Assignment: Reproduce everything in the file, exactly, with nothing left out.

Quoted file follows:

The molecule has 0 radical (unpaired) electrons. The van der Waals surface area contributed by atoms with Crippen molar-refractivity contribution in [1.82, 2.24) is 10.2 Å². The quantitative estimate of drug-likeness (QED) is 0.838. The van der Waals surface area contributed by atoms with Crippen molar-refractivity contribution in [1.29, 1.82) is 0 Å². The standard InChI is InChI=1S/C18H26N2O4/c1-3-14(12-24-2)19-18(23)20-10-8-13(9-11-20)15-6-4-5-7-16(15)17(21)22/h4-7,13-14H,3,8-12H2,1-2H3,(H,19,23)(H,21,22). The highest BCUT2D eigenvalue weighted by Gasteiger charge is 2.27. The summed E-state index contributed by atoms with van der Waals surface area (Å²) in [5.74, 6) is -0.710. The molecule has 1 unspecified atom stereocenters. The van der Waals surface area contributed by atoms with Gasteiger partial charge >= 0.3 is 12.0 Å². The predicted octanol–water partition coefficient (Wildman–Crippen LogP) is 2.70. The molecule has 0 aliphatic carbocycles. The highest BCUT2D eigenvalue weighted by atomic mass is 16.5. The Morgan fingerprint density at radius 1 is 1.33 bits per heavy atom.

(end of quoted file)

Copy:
The molecule has 0 radical (unpaired) electrons. The van der Waals surface area contributed by atoms with Crippen molar-refractivity contribution in [1.82, 2.24) is 10.2 Å². The quantitative estimate of drug-likeness (QED) is 0.838. The van der Waals surface area contributed by atoms with Crippen molar-refractivity contribution in [1.29, 1.82) is 0 Å². The standard InChI is InChI=1S/C18H26N2O4/c1-3-14(12-24-2)19-18(23)20-10-8-13(9-11-20)15-6-4-5-7-16(15)17(21)22/h4-7,13-14H,3,8-12H2,1-2H3,(H,19,23)(H,21,22). The highest BCUT2D eigenvalue weighted by Gasteiger charge is 2.27. The summed E-state index contributed by atoms with van der Waals surface area (Å²) in [5.74, 6) is -0.710. The molecule has 1 unspecified atom stereocenters. The van der Waals surface area contributed by atoms with Gasteiger partial charge >= 0.3 is 12.0 Å². The predicted octanol–water partition coefficient (Wildman–Crippen LogP) is 2.70. The molecule has 0 aliphatic carbocycles. The highest BCUT2D eigenvalue weighted by atomic mass is 16.5. The Morgan fingerprint density at radius 1 is 1.33 bits per heavy atom.